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Monitoring of Bus Transit in Bay Area During COVID-19

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Pandemic in the Metropolis

Part of the book series: Springer Tracts on Transportation and Traffic ((STTT,volume 20))

Abstract

During the pandemic, from March 2020 through March 2021, we monitored three San Francisco Bay Area transit agencies: two large—AC Transit and VTA; and one small—Tri Delta Transit. As the lockdown was imposed, white-collar commuters, students and older adults stopped using public transit. Initially, the ridership fell by 90%, and then for a year slowly climbed up to less than 50% for AC Transit and VTA, and to around 60% of the pre-pandemic numbers for Tri Delta Transit. This ridership recovery was not consistent. Local drops occurred during protests in June 2020, during fare reinstatements, and during the second COVID wave in Winter 2021. We found that the agencies’ response to the pandemic consisted of three parts: (1) maintaining health and safety of their employees; (2) minimizing transmission risk for riders by keeping buses clean and enabling social distancing through capping the number of bus passengers; and (3) changing their service. During the pandemic, we also observed a direct relationship between the socioeconomic level of population and transit ridership. More specifically, we observed higher ridership in low-income areas with a high percentage of Latino, Black and Asian population. These communities are populated by people, who generally rent their homes, do not have a car, but need to go to work, either because they belong to an essential workforce and/ or are undocumented immigrants who cannot afford staying jobless. On the other hand, in the wealthy neighborhoods of the Bay Area, transit activity all but disappeared.

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Notes

  1. 1.

    These are: Ward 1: Berkeley, Albany, Richmond, San Pablo, El Cerrito, Kensington, El Sobrante and East Richmond Heights; Ward 2: Southern part of Berkeley, Emeryville, Oakland and Piedmont; Ward 3: Alameda, Southern part of Oakland, San Leandro; Ward 4: Hayward, Southeastern part of San Leandro, Ashland, Castro Valley, Cherryland, Fairview and San Lorenzo; Ward 5: Western part of Hayward, Newark and Fremont. In addition, the District's bus lines serve parts of other East Bay communities, including Milpitas, Pinole, and Union City. The District also operates Transbay routes across San Francisco Bay to San Francisco and selected areas in San Mateo and Santa Clara counties.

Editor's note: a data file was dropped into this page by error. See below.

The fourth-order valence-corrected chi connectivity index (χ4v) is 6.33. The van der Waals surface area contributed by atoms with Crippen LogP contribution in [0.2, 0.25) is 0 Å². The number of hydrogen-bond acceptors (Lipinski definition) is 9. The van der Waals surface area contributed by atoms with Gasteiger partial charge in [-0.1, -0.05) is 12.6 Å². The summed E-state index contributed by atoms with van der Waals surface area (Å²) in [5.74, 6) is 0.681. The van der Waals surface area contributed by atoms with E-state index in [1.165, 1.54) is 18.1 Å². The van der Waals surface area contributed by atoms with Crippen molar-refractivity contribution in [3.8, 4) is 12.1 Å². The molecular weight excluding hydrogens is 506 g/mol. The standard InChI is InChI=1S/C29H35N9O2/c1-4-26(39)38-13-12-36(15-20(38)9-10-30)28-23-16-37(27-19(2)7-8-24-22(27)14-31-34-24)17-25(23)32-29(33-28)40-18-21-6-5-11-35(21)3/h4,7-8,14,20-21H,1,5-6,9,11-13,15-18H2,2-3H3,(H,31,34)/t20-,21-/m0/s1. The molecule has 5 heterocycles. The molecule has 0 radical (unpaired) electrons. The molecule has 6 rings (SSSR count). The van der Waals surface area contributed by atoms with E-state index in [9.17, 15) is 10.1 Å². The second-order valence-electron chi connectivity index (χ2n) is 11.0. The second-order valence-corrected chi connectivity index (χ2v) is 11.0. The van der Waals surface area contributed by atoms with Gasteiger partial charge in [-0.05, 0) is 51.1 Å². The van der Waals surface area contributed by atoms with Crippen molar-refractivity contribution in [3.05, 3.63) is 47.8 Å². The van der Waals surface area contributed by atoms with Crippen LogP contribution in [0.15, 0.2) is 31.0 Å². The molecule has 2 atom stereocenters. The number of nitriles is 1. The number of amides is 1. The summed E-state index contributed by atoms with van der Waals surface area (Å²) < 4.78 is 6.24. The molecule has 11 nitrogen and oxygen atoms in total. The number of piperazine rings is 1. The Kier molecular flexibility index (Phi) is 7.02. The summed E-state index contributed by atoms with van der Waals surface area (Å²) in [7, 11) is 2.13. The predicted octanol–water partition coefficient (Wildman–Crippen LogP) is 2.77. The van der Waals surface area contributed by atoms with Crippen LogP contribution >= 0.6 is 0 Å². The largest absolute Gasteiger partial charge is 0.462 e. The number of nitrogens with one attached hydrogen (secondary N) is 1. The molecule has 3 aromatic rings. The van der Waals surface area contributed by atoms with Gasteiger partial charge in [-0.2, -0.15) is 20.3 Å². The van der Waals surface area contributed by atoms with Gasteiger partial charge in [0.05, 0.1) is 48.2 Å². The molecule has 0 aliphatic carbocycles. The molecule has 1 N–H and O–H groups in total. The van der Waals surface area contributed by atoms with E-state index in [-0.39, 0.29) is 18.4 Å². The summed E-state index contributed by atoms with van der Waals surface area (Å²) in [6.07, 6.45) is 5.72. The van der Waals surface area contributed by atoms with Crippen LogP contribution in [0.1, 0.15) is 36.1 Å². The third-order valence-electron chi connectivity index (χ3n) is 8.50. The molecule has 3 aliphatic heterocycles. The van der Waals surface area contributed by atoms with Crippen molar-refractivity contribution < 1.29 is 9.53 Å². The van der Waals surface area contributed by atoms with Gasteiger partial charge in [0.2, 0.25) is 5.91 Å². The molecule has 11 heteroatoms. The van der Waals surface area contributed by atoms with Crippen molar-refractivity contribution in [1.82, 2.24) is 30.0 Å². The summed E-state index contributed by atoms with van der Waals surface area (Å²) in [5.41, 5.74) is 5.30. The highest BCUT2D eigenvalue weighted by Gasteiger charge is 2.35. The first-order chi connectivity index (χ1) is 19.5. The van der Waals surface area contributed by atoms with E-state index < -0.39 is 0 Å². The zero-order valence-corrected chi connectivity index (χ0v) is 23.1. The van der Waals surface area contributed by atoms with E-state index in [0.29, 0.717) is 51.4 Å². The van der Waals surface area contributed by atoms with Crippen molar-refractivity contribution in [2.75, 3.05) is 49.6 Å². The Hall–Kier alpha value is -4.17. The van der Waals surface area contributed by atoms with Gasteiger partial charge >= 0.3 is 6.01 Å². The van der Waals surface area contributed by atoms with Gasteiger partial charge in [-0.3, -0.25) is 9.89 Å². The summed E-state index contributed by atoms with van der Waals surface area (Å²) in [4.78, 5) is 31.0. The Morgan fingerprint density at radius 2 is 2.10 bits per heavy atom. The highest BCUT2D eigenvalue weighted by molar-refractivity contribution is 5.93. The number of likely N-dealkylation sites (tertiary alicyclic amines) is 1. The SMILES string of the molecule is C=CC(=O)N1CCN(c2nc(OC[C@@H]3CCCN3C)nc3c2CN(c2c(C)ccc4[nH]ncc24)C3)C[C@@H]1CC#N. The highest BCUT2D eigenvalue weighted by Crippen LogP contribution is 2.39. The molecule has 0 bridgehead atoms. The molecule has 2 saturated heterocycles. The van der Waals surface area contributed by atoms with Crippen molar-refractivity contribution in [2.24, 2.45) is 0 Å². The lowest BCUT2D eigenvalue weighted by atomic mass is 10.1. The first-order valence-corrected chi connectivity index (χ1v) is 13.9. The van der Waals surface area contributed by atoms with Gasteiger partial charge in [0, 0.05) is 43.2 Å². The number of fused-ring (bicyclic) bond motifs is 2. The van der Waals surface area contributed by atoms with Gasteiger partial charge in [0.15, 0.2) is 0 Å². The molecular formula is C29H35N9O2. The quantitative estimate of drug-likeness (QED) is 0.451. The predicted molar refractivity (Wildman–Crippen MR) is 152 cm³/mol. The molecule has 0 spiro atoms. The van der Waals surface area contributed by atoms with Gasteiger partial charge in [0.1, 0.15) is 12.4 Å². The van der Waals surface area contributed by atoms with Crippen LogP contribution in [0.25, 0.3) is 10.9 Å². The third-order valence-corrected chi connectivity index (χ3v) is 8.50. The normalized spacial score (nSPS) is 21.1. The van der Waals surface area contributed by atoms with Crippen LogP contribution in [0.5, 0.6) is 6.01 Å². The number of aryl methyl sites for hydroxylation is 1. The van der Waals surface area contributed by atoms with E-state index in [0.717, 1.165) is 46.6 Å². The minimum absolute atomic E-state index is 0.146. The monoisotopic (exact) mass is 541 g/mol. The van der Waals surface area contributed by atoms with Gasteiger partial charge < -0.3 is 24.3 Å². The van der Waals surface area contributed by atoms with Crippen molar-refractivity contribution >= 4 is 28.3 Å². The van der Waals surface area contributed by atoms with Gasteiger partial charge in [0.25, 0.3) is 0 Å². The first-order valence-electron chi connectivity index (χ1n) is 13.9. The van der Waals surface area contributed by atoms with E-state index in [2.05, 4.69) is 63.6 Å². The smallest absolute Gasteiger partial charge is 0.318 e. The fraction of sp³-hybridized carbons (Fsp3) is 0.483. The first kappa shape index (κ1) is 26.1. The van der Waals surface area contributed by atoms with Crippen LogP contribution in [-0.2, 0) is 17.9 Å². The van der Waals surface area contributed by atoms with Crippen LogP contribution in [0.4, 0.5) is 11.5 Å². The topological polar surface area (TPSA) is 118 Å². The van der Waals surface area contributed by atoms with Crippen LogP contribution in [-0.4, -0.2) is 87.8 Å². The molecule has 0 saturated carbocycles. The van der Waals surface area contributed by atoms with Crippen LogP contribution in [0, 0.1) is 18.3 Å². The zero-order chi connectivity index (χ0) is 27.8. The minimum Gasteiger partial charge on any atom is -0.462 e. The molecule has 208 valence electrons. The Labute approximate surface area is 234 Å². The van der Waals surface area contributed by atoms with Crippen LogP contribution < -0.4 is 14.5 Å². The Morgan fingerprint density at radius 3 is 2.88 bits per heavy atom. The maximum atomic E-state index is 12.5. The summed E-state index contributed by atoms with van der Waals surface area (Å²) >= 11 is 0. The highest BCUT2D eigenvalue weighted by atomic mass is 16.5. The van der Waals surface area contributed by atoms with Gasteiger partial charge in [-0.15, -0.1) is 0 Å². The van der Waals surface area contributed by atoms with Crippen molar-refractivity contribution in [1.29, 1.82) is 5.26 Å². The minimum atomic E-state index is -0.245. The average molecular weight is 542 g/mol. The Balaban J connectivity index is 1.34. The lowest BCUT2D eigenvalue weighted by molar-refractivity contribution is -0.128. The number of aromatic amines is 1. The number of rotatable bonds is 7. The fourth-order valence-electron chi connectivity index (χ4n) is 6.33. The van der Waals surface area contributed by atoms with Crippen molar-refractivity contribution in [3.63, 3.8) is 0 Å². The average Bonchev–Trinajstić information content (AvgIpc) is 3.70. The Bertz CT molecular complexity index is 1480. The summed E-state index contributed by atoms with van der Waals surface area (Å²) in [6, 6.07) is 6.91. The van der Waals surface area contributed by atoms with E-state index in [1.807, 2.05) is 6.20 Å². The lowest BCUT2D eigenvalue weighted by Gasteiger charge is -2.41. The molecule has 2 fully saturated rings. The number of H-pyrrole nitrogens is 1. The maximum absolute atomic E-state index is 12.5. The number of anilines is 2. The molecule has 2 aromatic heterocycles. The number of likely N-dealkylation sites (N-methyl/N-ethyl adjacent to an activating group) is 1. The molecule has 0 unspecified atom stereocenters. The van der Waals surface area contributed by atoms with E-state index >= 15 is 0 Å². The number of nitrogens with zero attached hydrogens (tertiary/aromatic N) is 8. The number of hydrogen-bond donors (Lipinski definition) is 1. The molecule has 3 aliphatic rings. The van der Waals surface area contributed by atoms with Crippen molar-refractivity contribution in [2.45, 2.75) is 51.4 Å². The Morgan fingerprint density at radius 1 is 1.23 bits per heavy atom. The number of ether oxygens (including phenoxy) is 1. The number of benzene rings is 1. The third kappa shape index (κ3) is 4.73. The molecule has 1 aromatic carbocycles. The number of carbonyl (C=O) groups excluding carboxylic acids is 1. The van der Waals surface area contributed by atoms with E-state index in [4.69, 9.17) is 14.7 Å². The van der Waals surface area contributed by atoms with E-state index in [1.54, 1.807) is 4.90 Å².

2. 2.

    These include: University of California, Berkeley; Stanford University; California State University, East Bay; Chabot College; Holy Names University; Peralta Colleges (Laney College, College of Alameda, Berkeley City College, and Merritt College), Contra Costa College; Ohlone College; Northwestern Polytechnic University; and Mills College.

  3. 3.

    These include Campbell, Cupertino, Gilroy, Los Altos, Los Altos Hills, Los Gatos, Milpitas, Monte Sereno, Morgan Hill, Mountain View, Palo Alto, Santa Clara, Saratoga and Sunnyvale. Only Campbell, Milpitas, Mountain View, San Jose, Santa Clara and Sunnyvale are served by light rail.

  4. 4.

    We used K-means clustering, and the elbow method to find the optimal number of clusters.

  5. 5.

    A flex route allows for deviations without creating excessive delays for other riders on the bus.

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Correspondence to Alex Kurzhanskiy .

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Kurzhanskiy, A., Lapardhaja, S. (2023). Monitoring of Bus Transit in Bay Area During COVID-19. In: Loukaitou-Sideris, A., Bayen, A.M., Circella, G., Jayakrishnan, R. (eds) Pandemic in the Metropolis. Springer Tracts on Transportation and Traffic, vol 20. Springer, Cham. https://doi.org/10.1007/978-3-031-00148-2_18

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  • DOI: https://doi.org/10.1007/978-3-031-00148-2_18

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  • Publisher Name: Springer, Cham

  • Print ISBN: 978-3-031-00147-5

  • Online ISBN: 978-3-031-00148-2

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